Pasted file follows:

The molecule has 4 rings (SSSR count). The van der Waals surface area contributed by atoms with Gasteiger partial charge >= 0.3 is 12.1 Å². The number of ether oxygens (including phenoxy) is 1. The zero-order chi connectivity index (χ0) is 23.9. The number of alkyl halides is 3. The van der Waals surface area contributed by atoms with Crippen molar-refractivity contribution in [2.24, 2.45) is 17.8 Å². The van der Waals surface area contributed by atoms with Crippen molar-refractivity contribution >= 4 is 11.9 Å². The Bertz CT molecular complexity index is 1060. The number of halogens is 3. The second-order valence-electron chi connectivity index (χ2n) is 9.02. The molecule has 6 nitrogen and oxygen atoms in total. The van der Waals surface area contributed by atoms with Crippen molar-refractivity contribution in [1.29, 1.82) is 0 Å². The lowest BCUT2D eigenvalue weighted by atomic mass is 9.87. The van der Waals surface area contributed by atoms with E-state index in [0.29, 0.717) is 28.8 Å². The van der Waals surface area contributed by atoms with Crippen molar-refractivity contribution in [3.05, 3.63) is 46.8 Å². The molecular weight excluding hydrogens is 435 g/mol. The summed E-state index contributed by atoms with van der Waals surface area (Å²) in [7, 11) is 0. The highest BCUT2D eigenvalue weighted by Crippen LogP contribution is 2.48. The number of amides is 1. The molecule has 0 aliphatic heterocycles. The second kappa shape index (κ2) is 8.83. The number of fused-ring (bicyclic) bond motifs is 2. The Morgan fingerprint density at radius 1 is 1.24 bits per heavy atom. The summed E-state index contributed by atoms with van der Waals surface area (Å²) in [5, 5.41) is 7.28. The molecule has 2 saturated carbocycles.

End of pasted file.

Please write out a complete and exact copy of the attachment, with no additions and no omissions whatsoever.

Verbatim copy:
The molecule has 4 rings (SSSR count). The van der Waals surface area contributed by atoms with Gasteiger partial charge >= 0.3 is 12.1 Å². The number of ether oxygens (including phenoxy) is 1. The zero-order chi connectivity index (χ0) is 23.9. The number of alkyl halides is 3. The van der Waals surface area contributed by atoms with Crippen molar-refractivity contribution in [2.24, 2.45) is 17.8 Å². The van der Waals surface area contributed by atoms with Crippen molar-refractivity contribution >= 4 is 11.9 Å². The Bertz CT molecular complexity index is 1060. The number of halogens is 3. The second-order valence-electron chi connectivity index (χ2n) is 9.02. The molecule has 6 nitrogen and oxygen atoms in total. The van der Waals surface area contributed by atoms with Crippen molar-refractivity contribution in [1.29, 1.82) is 0 Å². The lowest BCUT2D eigenvalue weighted by atomic mass is 9.87. The van der Waals surface area contributed by atoms with E-state index in [0.29, 0.717) is 28.8 Å². The van der Waals surface area contributed by atoms with Crippen molar-refractivity contribution in [3.05, 3.63) is 46.8 Å². The molecular weight excluding hydrogens is 435 g/mol. The summed E-state index contributed by atoms with van der Waals surface area (Å²) in [7, 11) is 0. The highest BCUT2D eigenvalue weighted by Crippen LogP contribution is 2.48. The number of amides is 1. The molecule has 0 aliphatic heterocycles. The second kappa shape index (κ2) is 8.83. The number of fused-ring (bicyclic) bond motifs is 2. The Morgan fingerprint density at radius 1 is 1.24 bits per heavy atom. The summed E-state index contributed by atoms with van der Waals surface area (Å²) in [5, 5.41) is 7.28. The molecule has 2 saturated carbocycles.